1 thought on “The Islamist: Why I Joined Radical Islam in Britain, What I Saw Inside and Why I Left”

    1. British born, Bangladeshi family, lived in Mile End, East London; went to an all-Asian school, had no white friends. At school he gets in with Jamat-e-Islami and the Young Muslim Organisation. At this point he is 16/17 and a followed of Abdul Mawdudi. The main ideas at this point are that most of the world’s Muslims are only “partial Muslims” – they’re not taking Islam seriously. They’re keeping religion and politics completely separate but Islam is a total world view, and true Musli [...]

    2. This a must read for muslims to wake up to fanatics who are hijacking islam. A must read for non muslims to understand the turmoil within islam and that not all muslims are terrorists.

    3. Muslims who insist that the Hijab is a piece of clothing that protects a woman's modesty , do yourselves a big favor. Pick up this book and read it from cover to cover.Ed Hussein is a self-confessed former Islamist who has since reformed his ways - as how he described it. He grew up in London amongst peers and neighbors of the same religious denomination. The Islamist is a tale of how Islam has evolved within him from being subtly spiritual to being overtly political, and how he has managed to f [...]

    4. This is an excellent book for anyone confused about the rise of Islamism, or radical Islam. As we follow the journey taken by the author from moderate but uninvolved Muslim to Muslim anarchist to thoughtful Muslim in a post-9/11 world, we see some of the different threads of political and religious beliefs that have led to the various factions in the Arab world today. This is not an exhaustive study by any means, but it comes across as well-informed and heartfelt. The author, Ed Husain, is a Bri [...]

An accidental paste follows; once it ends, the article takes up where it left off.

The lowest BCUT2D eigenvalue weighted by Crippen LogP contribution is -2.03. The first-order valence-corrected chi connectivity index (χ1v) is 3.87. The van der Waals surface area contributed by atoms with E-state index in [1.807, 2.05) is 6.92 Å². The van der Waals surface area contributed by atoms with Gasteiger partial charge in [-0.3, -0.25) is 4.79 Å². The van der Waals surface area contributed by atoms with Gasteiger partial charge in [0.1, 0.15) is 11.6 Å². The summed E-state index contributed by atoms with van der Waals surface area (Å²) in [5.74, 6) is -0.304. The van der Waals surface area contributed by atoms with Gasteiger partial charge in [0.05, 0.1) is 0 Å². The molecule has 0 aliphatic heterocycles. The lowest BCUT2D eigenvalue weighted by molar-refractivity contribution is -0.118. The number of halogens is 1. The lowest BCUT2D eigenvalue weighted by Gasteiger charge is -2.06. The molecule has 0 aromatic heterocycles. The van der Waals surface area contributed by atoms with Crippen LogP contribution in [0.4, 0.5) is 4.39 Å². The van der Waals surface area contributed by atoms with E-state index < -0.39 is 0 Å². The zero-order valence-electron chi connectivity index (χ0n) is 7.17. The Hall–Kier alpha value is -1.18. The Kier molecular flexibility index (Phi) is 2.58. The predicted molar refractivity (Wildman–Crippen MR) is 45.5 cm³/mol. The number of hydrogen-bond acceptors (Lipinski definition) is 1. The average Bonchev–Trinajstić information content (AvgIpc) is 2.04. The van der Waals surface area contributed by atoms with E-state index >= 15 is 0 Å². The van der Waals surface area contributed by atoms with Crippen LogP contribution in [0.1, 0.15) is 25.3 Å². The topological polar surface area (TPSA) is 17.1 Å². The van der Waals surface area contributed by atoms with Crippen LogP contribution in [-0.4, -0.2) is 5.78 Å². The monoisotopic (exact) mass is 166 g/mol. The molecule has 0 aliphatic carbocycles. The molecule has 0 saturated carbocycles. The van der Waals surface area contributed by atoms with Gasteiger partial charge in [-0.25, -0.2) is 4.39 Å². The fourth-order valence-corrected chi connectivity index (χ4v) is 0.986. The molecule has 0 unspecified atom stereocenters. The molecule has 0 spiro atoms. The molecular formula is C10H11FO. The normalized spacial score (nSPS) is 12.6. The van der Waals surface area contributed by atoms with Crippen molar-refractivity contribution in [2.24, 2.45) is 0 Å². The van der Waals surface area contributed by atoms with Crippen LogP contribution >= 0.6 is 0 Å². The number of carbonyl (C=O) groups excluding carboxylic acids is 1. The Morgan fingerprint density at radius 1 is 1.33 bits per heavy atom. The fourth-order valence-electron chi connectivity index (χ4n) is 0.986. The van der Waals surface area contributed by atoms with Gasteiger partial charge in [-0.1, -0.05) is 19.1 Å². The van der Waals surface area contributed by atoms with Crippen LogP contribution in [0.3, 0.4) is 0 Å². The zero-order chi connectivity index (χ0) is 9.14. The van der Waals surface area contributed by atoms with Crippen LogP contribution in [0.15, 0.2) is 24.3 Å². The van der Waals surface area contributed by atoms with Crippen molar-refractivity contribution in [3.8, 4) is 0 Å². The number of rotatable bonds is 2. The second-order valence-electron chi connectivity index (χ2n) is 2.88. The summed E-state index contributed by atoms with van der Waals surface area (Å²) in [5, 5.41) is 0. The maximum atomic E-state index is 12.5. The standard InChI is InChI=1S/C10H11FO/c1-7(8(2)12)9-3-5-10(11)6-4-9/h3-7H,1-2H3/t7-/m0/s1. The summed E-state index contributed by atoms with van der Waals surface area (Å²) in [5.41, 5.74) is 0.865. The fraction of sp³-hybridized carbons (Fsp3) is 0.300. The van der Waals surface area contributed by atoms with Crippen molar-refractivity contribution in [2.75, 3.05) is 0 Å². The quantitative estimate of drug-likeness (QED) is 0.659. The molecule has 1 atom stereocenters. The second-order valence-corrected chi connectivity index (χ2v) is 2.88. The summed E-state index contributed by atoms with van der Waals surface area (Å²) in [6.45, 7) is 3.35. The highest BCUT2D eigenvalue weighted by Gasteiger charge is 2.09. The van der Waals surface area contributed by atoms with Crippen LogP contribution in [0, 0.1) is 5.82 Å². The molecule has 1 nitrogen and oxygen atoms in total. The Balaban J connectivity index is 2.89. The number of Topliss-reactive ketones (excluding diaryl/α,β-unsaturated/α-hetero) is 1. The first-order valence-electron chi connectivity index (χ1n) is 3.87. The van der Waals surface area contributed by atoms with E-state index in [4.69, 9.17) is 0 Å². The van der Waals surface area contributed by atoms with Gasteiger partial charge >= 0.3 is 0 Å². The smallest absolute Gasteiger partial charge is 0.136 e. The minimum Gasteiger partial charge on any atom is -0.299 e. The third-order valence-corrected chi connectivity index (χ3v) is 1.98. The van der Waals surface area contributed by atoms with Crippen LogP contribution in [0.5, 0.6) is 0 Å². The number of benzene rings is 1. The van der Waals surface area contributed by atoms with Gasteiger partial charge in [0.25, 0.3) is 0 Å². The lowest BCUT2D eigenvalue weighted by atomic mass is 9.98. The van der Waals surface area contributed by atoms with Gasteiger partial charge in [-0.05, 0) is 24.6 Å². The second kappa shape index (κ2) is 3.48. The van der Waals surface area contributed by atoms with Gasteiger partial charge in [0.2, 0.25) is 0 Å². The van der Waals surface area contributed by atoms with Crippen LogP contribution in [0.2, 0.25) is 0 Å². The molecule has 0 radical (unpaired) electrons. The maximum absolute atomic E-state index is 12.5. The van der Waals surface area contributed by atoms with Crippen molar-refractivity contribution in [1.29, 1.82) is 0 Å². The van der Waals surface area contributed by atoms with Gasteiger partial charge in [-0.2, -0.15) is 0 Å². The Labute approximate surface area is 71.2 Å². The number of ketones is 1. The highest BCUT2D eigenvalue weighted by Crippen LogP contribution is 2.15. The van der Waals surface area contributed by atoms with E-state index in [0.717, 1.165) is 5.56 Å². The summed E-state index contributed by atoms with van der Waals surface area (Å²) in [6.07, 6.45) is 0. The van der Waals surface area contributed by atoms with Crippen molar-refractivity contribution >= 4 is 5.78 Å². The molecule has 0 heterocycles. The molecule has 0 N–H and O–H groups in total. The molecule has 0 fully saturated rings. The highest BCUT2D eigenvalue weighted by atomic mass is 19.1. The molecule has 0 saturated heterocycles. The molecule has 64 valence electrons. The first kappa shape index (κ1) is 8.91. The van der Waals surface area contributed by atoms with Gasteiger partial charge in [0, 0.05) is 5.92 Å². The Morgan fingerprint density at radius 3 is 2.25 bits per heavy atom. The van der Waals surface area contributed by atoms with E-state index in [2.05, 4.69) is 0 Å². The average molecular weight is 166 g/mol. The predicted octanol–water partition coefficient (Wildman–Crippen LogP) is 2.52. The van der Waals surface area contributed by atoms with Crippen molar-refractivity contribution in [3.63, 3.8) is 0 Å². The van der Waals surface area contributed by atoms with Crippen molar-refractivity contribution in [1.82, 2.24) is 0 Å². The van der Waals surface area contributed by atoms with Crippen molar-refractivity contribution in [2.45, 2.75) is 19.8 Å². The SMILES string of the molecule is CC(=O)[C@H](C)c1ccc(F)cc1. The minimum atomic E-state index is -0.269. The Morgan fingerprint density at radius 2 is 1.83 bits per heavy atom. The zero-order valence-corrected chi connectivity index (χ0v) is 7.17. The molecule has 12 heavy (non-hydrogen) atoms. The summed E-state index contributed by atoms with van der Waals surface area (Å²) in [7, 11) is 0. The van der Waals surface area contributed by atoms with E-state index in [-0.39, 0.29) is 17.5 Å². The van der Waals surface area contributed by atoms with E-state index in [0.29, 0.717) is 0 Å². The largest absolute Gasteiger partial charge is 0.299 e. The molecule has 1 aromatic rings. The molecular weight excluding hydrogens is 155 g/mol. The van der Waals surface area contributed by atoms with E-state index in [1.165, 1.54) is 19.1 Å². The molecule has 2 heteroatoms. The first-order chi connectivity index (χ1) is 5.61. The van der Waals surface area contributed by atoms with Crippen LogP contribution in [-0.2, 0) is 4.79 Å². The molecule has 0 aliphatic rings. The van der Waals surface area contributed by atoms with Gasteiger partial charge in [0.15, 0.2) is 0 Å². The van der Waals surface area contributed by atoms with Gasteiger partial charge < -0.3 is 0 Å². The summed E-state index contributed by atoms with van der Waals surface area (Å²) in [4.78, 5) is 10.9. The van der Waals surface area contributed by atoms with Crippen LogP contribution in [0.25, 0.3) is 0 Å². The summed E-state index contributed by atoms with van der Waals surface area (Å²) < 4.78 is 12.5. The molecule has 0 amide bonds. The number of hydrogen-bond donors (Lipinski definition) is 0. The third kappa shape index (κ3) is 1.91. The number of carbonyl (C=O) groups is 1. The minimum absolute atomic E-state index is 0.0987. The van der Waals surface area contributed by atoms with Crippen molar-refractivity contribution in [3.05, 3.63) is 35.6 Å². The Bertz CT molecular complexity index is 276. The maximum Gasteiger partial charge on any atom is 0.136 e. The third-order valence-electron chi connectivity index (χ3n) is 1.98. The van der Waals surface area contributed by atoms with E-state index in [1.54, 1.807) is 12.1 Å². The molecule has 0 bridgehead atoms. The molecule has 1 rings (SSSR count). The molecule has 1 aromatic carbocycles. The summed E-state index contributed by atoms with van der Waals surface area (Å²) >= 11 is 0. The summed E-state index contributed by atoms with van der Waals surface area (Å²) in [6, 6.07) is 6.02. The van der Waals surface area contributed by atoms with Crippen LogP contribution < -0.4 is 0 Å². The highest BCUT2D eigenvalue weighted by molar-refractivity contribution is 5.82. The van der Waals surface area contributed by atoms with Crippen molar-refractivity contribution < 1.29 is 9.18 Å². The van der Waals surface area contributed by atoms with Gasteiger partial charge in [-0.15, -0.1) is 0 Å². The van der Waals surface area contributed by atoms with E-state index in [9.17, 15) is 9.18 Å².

5. I was wary of this one with its sensation and confessional title, but once I started it I kept reading until I finished it in a day. Set in England, Turkey, Syria, and Saudi Arabia, this is a fast-paced easy-to-read page turner, one that is probably a good place to start learning about Muslim terrorists. It turns out our protagonist and memoir-writer, Ed Husain (nee Muhammed Husain) was born into and raised in a Sufi family and as a boy took lessons from a Sufi master. Sufis are the meditative, [...]

    6. Don't waste your time on this book, i've never read something so simplistic in my life. Right from the start the author feels no need to explain *why* political islam (or a single one of their varied offshoot ideologies) is bad, but merely assumed the reader is already afraid of it and proceeded to back up these fears with a series of anecdotes of his teens. In case you put it down for a while and forget your fear, each chapter conveniently starts with a scary out-of-context quote by a famous Is [...]

    7. Part memoir and part debate on the causes and rise of radical Islam in Great Britain, Ed Husain’s The Islamist is revealed to be essential reading. His erudition and honesty form the backbone to this compelling and stimulating story of his involvement with Islamic fundamentalists in London mosques as a teenager to his complete indoctrination until one moment of violence leads to the unravelling of everything he thought he held dear. Had this just been the narrative of those events I doubt this [...]

    8. Very well written book indeed. Ed has done a very good job in sticking to the plot, as he goes through his very interesting journey across the British Islamic scene, in an Islamic lite version. I must admit, so much focus on Islam in Britain has always been a mystery for a first generation immigrant like me coming from the Islamic Republic of Pakistan. His learning of Islamic values was largely done by different types of schools or rather organisations prevalent in the British culture which I en [...]